Friday Four

Friday, April 20, 2012

1. I was amused when I read John C. Dvorak's rant about Google's Larry Page, the latest CEO to proclaim that his company is going to "act like a startup". I also found intriguing the following idea:

... What needs to be done is for the company to get people enthused about the outstanding ancillary products. And by this, I do not mean the Google+ Facebook competitor.

I'm referring to its navigation system, for starters. The Google turn-by-turn navigation system combined with its street-level photos has no peer. If this was sold as a stand-alone product to compete with Tom-Tom, Garmin and Magellan it would probably ruin those companies overnight.

Why someone doesn't take this software and put it on a 7-inch tablet? It should be sold as a navigation system, because Google is promoting it poorly. [link dropped]
Not that I'm a big user of navigation systems, but I'd certainly appreciate being able to do more than just mute the ones that are currently out there to make them less annoying to use.

2. Could Microsoft have created the iPhone first? According to a recent story about its former CTO, it seems so.
In 1991, [Nathan] Myhrvold predicted the emergence of the iPhone down to the smallest detail, describing a "digital wallet" that would consolidate all personal communication -- telephone, schedule manager, notepad, contacts, and a library of music and books, all in one. It would record and archive everything you asked it to, he surmised. "The cost will not be very high," he wrote. "It is pretty easy to imagine a $400 to $1,000 retail price." Microsoft, however, was too cost conscious and risk averse to execute Myhrvold's vision. "Hey, it was better than predicting the wrong thing," Myhrvold says now.
The article at the link mentions that Myrhvold is the author or "a bestselling six-volume cookbook". I hadn't heard of that, so I looked it up.

3. Parenthood has introduced me to a small handful of sporting and repetitive stress injuries I'd never experienced: a sprained wrist, stiffness in the neck, and a shin splint, so far, at various points. The last of these caused me to become intrigued by a piece about a way to resolve shin splints I found at Lifehacker.

I got my shin splints to resolve in a few weeks by remembering not to bend my ankle when I walked, but I might try this if I get them again, since it claims to resolve them within a week. That said, the author wisely cautions:
The usual disclaimer applies: Everyone's body is different, and if you feel like you're injuring yourself, stop and see a doctor or physical therapist. You may have something else that could require calf stretching, calf raises, shin stretching, or standing on tennis balls to do mid-foot stretching. Some people are told to walk around on their heels, but it seems that this would cause impact and stress on the knees. Really, I've never seen the toe raising exercise fail when performed properly, daily.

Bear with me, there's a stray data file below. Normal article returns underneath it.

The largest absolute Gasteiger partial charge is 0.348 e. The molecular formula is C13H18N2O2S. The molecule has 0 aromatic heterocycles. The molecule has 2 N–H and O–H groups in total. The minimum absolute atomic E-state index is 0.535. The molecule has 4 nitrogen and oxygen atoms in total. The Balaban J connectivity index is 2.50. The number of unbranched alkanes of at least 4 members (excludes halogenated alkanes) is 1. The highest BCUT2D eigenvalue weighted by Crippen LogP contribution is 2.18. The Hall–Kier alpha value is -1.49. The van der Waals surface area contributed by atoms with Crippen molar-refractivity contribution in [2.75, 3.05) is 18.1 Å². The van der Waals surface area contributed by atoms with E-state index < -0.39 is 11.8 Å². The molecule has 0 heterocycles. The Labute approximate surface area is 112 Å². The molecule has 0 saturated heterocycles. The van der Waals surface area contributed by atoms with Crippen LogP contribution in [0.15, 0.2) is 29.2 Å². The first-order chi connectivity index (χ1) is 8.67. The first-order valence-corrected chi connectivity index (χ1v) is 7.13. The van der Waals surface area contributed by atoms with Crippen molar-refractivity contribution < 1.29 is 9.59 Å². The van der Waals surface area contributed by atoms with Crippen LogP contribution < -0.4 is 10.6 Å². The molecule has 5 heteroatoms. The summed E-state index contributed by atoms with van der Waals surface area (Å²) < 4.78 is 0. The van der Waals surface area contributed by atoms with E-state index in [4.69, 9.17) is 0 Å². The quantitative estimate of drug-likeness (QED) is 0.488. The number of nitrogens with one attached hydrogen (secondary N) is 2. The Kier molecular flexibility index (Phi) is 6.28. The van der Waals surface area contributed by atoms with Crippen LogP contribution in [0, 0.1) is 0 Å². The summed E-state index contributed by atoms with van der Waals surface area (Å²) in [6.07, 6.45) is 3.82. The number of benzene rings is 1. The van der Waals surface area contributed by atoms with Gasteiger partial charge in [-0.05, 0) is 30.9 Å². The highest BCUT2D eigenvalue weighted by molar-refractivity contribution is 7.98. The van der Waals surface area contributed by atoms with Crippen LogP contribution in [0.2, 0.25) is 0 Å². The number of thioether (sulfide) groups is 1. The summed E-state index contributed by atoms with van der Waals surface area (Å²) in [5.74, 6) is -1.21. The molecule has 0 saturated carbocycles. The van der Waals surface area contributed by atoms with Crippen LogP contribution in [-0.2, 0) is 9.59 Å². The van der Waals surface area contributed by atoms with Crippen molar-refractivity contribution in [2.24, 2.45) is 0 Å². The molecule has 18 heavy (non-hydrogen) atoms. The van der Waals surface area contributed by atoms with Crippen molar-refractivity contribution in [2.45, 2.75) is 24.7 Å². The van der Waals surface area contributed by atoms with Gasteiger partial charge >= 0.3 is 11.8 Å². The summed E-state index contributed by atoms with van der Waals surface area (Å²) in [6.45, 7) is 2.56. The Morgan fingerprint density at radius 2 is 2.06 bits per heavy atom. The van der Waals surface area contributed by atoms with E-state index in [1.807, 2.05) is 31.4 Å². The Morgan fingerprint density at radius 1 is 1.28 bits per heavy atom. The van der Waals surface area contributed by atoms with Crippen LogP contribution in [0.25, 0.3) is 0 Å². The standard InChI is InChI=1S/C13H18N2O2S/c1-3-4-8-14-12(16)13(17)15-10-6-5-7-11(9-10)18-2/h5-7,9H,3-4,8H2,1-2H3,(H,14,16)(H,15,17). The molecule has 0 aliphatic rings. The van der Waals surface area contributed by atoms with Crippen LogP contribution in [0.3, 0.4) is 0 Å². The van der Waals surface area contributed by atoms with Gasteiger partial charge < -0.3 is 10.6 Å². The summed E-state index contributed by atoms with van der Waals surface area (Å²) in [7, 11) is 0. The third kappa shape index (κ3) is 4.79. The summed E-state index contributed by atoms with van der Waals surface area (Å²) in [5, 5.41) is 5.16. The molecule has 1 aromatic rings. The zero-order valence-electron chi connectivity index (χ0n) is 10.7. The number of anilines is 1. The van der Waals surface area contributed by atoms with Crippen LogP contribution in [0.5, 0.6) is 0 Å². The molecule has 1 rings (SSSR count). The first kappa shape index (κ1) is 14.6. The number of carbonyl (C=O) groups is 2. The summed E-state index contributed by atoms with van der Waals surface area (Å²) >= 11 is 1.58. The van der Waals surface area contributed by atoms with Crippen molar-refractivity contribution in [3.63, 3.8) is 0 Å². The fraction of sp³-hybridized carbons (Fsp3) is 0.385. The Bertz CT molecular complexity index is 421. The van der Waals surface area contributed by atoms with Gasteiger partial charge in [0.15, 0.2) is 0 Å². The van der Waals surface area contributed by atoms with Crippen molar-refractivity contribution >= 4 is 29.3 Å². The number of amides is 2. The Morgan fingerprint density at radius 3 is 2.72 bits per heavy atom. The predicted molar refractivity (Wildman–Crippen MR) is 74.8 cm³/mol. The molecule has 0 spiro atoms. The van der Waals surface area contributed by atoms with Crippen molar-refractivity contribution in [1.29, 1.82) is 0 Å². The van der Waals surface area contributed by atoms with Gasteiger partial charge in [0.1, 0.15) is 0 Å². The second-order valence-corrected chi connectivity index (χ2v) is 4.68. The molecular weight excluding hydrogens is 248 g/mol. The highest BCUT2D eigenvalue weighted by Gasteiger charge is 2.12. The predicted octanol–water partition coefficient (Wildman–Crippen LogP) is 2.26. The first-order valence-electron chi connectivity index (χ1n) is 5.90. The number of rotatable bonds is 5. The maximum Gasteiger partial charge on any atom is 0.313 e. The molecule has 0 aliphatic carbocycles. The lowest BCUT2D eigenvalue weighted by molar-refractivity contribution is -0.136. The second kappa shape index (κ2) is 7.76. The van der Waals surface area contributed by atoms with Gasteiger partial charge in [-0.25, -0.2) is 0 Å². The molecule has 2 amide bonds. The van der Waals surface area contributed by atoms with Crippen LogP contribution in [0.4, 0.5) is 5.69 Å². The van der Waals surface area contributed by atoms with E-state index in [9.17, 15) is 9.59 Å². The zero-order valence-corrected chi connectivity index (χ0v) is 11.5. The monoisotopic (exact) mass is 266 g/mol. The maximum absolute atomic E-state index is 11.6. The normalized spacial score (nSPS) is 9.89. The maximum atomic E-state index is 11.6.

I'll keep that in mind, and ask now whether anyone here has tried this. I am particularly interested in hearing from anyone for whom this did not work or made his shin splints worse.

4. Is buying a used car online about to get easier? It looks like it:
[Carsabi] scrapes listing and image data from Craigslist (and other sites, like eBay Motors), adding "approximately 17,971 new listings per day." That translates to about 1.5TB of crawled data every 24 hours. The site aims to do for used car sales what's been happening for years on AirBnB, Padmapper, and other sites that take online data and apply it to real-world, high-value objects and services. In just a few months of service, Carsabi seems poised to upend used car sales. (And, you can filter for only clean titles!)
We'll be in the market for a car later this year, so this comes as good news.

-- CAV


Steve D said...

“Microsoft, however, was too cost conscious and risk averse to execute Myhrvold's vision.”

It’s interesting to contemplate the factors which cause large organizations (empires or businesses) to fail.

Gus Van Horn said...

It is. In this case, I would appear that antitrust law might have contributed to the risk-aversion (by creating extra, unnatural risk).

"Windows innovation stagnated during the last decade, as Microsoft backed off the so-called middleware categories covered by the antitrust case and withheld integrating new technologies into the operating system that should have kept the platform vital and created more opportunities for third-party developers."